He looked from me to Viv back to me with clear disdain, and then back to Jasper, who returned his look and then turned her back on him, walking around the end of the black sofa and plopping herself down, staring out into the night at the ring of flames in the distance and drinking her drink. From the top of the stairs the man looked at me again, and then vanished back into the study.
“What’s happening,” Viv slurred vaguely. She was a little pickled.
“Nothing,” Jasper answered, and then, after a minute, suddenly brightened, in one of her now familiar psychotic shifts. She leapt up from the sofa so fast her dildo nearly knocked over a bottle of scotch, and grabbing Viv she pulled her giggling toward another room beneath the stairs. For the next half hour I could overhear Jasper showing Viv her life. She was hauling out yearbooks and poetry journals and glossy magazine photo layouts from younger days, and newspaper stories of beauty competitions where triumph was only a smile away, though it sounded like it usually wound up being some other girl’s smile. The recounting had about it the desperate wistfulness of a valediction to a life that was already over. At one point, very clearly and soberly, Viv said, “Jasper, don’t do this,” and then after a few minutes they returned. I was sitting in one of the chairs and Viv and Jasper were slouching on the sofa.
For a few minutes we were quiet in the dark. Viv sipped another drink and Jasper absently flicked her phallus with her thumb, lost in thought. “My father is not a good person,” she finally felt compelled to explain, breaking the silence. “That’s why I was rude. I didn’t know he would be here tonight, I thought he was out of town.”
Neither Viv nor I was sure what to say. “Your stepfather,” I finally clarified.
“What?” said Jasper.
“Your stepfather, you mean.”
“That’s what I said.”
Viv turned to me. “That’s what she said.”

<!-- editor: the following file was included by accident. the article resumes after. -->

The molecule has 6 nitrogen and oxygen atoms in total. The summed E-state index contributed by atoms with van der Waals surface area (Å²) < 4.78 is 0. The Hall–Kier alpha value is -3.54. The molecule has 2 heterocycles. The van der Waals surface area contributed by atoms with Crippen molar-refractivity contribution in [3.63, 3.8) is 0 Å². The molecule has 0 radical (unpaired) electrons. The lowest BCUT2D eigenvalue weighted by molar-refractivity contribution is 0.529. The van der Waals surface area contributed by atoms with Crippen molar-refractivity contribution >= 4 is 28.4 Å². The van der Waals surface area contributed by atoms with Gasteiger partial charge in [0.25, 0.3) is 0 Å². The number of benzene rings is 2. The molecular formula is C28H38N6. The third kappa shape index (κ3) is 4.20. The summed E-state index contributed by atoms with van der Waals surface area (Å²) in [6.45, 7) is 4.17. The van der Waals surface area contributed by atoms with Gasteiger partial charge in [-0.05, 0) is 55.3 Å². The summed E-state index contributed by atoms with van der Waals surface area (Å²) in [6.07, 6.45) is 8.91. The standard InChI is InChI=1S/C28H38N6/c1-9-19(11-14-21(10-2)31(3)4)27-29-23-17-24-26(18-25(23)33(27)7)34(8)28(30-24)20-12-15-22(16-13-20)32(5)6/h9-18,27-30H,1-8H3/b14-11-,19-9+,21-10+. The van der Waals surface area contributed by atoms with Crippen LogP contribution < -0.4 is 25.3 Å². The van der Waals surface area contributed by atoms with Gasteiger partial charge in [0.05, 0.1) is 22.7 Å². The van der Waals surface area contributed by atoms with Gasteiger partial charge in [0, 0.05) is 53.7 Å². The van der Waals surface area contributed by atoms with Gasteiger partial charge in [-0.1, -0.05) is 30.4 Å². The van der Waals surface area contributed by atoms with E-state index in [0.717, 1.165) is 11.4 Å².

I didn’t argue with them. I waited for Jasper to go on but instead, after several more minutes, she started to talk about when she had lived in Berlin with a man named Rudi, during the time when all the animals from the Berlin Zoo were running wild in the streets. One night, when Rudi was out, she had picked up the phone and started dialing numbers at random. She kept dialing until she reached someone who didn’t hang up on her; they had sex on the phone and a couple of nights later she called another number and did it again, and went on doing this for weeks until finally she got an American who lived in a nearby hotel. As with all the other numbers, she had just pulled this one out of the air, and then pulled out of the air a room number when the concierge answered. The American was shy, not at all sure what to say when she told him she wanted to take him in her mouth. He asked if she would wait while he closed the window shutters. On the phone his orgasm was frightening and, for the sound of that frightening orgasm, she called him back, always around the same time of the evening until, finally, he insisted he would no longer do it on the telephone. There and then, by sheer impulse, she agreed to meet him in the most anonymous of circumstances: she would go to a hotel the next night and take a room, and call him from the room with the name of the hotel and the room number, and leave the door unlocked for him, with all the lights off. They would say nothing to each other. He would fuck her and then they would leave, first one, then the other. And that, Jasper said, is exactly what happened. When she called him the next night, from a hotel not far from his, he answered the phone without saying a word; a little less than an hour later, waiting for him in the dark naked on the hotel bed, she heard the door open and shut, followed by his approach. Never saying a word, nothing but a dark form, he waited by the side of the bed as she unbuckled his pants and slipped him into her mouth, and just when she could feel he was about to come, she turned on her hands and knees and knelt before him, and reached behind her and put him inside her. As he was fucking her, she realized she was going to leave Rudi. “There was no doubt in my mind,” Jasper said, “that I would rather feel the hands and cock of a complete stranger than Rudi’s dead heart for another single minute. When I cried out I could feel his excitement. He was a beast, of course—I could have told that from the wound in his voice on the phone. But you know, when the heart is broken and the dream is gone, annihilation is delicious. All I really wanted was to feel whether his orgasm was as frightening as it sounded on the telephone.”